Enzyme Commission number

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The Enzyme Commission number (EC number) is a numerical classification scheme for enzymes, based on the chemical reactions they catalyze.[1] As a system of enzyme nomenclature, every EC number is associated with a recommended name for the corresponding enzyme-catalyzed reaction.

EC numbers do not specify enzymes but enzyme-catalyzed reactions. If different enzymes (for instance from different organisms) catalyze the same reaction, then they receive the same EC number.[2] Furthermore, through convergent evolution, completely different protein folds can catalyze an identical reaction (these are sometimes called non-homologous isofunctional enzymes)[3] and therefore would be assigned the same EC number. By contrast, UniProt identifiers uniquely specify a protein by its amino acid sequence.[4]

Format of number[]

Every enzyme code consists of the letters "EC" followed by four numbers separated by periods. Those numbers represent a progressively finer classification of the enzyme. Preliminary EC numbers exist and have an 'n' as part of the fourth (serial) digit (e.g. EC 3.5.1.n3).[2]

For example, the tripeptide aminopeptidases have the code "EC", whose components indicate the following groups of enzymes:

  • EC 3 enzymes are hydrolases (enzymes that use water to break up some other molecule)
  • EC 3.4 are hydrolases that act on peptide bonds
  • EC 3.4.11 are those hydrolases that cleave off the amino-terminal amino acid from a polypeptide
  • EC are those that cleave off the amino-terminal end from a tripeptide

Top level codes[]

Top-level EC numbers[5]
Class Reaction catalyzed Typical reaction Enzyme example(s) with trivial name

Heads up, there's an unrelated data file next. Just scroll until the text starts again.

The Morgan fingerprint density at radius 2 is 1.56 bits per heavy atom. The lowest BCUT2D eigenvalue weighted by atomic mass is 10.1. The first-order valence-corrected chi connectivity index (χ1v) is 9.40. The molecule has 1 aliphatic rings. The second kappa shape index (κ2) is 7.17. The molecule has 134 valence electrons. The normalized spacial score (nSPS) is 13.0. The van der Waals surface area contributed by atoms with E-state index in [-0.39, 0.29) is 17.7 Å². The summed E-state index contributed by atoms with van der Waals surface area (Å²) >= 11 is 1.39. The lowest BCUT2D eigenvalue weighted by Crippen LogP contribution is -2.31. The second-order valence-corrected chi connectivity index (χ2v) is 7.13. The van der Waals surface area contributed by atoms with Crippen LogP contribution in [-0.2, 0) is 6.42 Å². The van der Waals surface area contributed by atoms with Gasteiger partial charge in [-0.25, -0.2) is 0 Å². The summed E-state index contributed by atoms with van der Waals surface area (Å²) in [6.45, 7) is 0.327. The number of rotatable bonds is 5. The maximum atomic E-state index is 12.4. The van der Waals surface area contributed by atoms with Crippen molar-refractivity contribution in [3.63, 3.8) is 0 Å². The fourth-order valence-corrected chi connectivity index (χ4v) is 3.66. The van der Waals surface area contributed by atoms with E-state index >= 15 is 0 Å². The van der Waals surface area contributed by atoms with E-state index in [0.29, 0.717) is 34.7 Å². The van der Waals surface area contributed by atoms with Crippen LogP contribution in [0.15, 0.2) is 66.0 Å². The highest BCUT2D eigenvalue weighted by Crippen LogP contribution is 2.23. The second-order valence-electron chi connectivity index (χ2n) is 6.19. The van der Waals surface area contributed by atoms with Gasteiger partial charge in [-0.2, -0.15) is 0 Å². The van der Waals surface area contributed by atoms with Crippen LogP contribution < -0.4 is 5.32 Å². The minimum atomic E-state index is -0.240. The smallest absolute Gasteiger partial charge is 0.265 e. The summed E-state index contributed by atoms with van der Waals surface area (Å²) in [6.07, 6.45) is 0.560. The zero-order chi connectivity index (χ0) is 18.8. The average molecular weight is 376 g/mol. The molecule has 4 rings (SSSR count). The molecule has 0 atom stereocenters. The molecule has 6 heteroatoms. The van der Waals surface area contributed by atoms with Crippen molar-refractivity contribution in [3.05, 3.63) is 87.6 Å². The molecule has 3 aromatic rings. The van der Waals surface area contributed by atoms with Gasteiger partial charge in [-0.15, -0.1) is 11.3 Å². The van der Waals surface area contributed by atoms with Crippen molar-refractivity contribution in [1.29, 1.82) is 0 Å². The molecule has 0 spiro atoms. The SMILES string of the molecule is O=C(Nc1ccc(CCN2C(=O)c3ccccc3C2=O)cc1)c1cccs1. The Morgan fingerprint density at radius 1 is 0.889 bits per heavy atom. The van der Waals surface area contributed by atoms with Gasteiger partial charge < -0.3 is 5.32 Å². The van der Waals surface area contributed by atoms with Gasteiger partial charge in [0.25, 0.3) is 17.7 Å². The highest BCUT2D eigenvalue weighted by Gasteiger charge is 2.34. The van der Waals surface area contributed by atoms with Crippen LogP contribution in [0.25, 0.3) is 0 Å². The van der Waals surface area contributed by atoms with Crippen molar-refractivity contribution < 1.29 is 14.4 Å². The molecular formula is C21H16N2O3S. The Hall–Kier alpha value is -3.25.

EC 1

Oxidation/reduction reactions; transfer of H and O atoms or electrons from one substance to another

AH + B → A + BH (reduced)
A + O → AO (oxidized)
Dehydrogenase, oxidase
EC 2
Transfer of a functional group from one substance to another. The group may be methyl-, acyl-, amino- or phosphate group AB + C → A + BC Transaminase, kinase
EC 3
Formation of two products from a substrate by hydrolysis AB + H2O → AOH + BH Lipase, amylase, peptidase, phosphatase
EC 4
Non-hydrolytic addition or removal of groups from substrates. C-C, C-N, C-O or C-S bonds may be cleaved RCOCOOH → RCOH + CO2 or [X-A+B-Y] → [A=B + X-Y] Decarboxylase
EC 5
Intramolecule rearrangement, i.e. isomerization changes within a single molecule ABC → BCA Isomerase, mutase
EC 6
Join together two molecules by synthesis of new C-O, C-S, C-N or C-C bonds with simultaneous breakdown of ATP X + Y + ATP → XY + ADP + Pi Synthetase
EC 7
Catalyse the movement of ions or molecules across membranes or their separation within membranes Transporter

Reaction similarity[]

Similarity between enzymatic reactions can be calculated by using bond changes, reaction centres or substructure metrics (formerly EC-BLAST], now the EMBL-EBI Enzyme Portal).[6]


Before the development of the EC number system, enzymes were named in an arbitrary fashion, and names like old yellow enzyme and malic enzyme that give little or no clue as to what reaction was catalyzed were in common use. Most of these names have fallen into disuse, though a few, especially proteolyic enzymes with very low specificity, such as pepsin and papain, are still used, as rational classification on the basis of specificity has been very difficult.